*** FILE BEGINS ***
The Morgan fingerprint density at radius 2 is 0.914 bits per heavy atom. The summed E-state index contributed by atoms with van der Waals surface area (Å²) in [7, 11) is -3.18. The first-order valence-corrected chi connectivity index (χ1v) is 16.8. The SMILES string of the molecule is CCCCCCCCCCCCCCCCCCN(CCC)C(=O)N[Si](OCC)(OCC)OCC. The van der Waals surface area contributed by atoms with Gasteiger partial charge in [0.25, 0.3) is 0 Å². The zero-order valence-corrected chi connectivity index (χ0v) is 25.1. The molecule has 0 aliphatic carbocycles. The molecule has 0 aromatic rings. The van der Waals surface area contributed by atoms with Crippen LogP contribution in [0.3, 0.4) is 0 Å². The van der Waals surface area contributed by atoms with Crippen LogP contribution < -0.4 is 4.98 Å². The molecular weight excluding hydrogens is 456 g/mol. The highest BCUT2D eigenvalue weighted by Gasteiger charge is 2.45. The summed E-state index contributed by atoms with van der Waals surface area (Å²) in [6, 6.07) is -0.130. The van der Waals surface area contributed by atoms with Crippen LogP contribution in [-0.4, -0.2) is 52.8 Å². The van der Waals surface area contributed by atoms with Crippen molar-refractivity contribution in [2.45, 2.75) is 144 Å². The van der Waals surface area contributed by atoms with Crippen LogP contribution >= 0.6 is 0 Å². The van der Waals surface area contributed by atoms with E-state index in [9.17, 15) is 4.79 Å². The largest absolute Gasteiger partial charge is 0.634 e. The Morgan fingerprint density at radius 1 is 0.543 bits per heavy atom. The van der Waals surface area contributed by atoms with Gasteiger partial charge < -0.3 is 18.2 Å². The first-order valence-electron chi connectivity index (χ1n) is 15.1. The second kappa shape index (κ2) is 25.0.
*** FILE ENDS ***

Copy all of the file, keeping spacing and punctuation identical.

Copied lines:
The Morgan fingerprint density at radius 2 is 0.914 bits per heavy atom. The summed E-state index contributed by atoms with van der Waals surface area (Å²) in [7, 11) is -3.18. The first-order valence-corrected chi connectivity index (χ1v) is 16.8. The SMILES string of the molecule is CCCCCCCCCCCCCCCCCCN(CCC)C(=O)N[Si](OCC)(OCC)OCC. The van der Waals surface area contributed by atoms with Gasteiger partial charge in [0.25, 0.3) is 0 Å². The zero-order valence-corrected chi connectivity index (χ0v) is 25.1. The molecule has 0 aliphatic carbocycles. The molecule has 0 aromatic rings. The van der Waals surface area contributed by atoms with Crippen LogP contribution in [0.3, 0.4) is 0 Å². The van der Waals surface area contributed by atoms with Crippen LogP contribution < -0.4 is 4.98 Å². The molecular weight excluding hydrogens is 456 g/mol. The highest BCUT2D eigenvalue weighted by Gasteiger charge is 2.45. The summed E-state index contributed by atoms with van der Waals surface area (Å²) in [6, 6.07) is -0.130. The van der Waals surface area contributed by atoms with Crippen LogP contribution in [-0.4, -0.2) is 52.8 Å². The van der Waals surface area contributed by atoms with Crippen molar-refractivity contribution in [2.45, 2.75) is 144 Å². The van der Waals surface area contributed by atoms with Crippen LogP contribution >= 0.6 is 0 Å². The van der Waals surface area contributed by atoms with E-state index in [9.17, 15) is 4.79 Å². The largest absolute Gasteiger partial charge is 0.634 e. The Morgan fingerprint density at radius 1 is 0.543 bits per heavy atom. The van der Waals surface area contributed by atoms with Gasteiger partial charge < -0.3 is 18.2 Å². The first-order valence-electron chi connectivity index (χ1n) is 15.1. The second kappa shape index (κ2) is 25.0.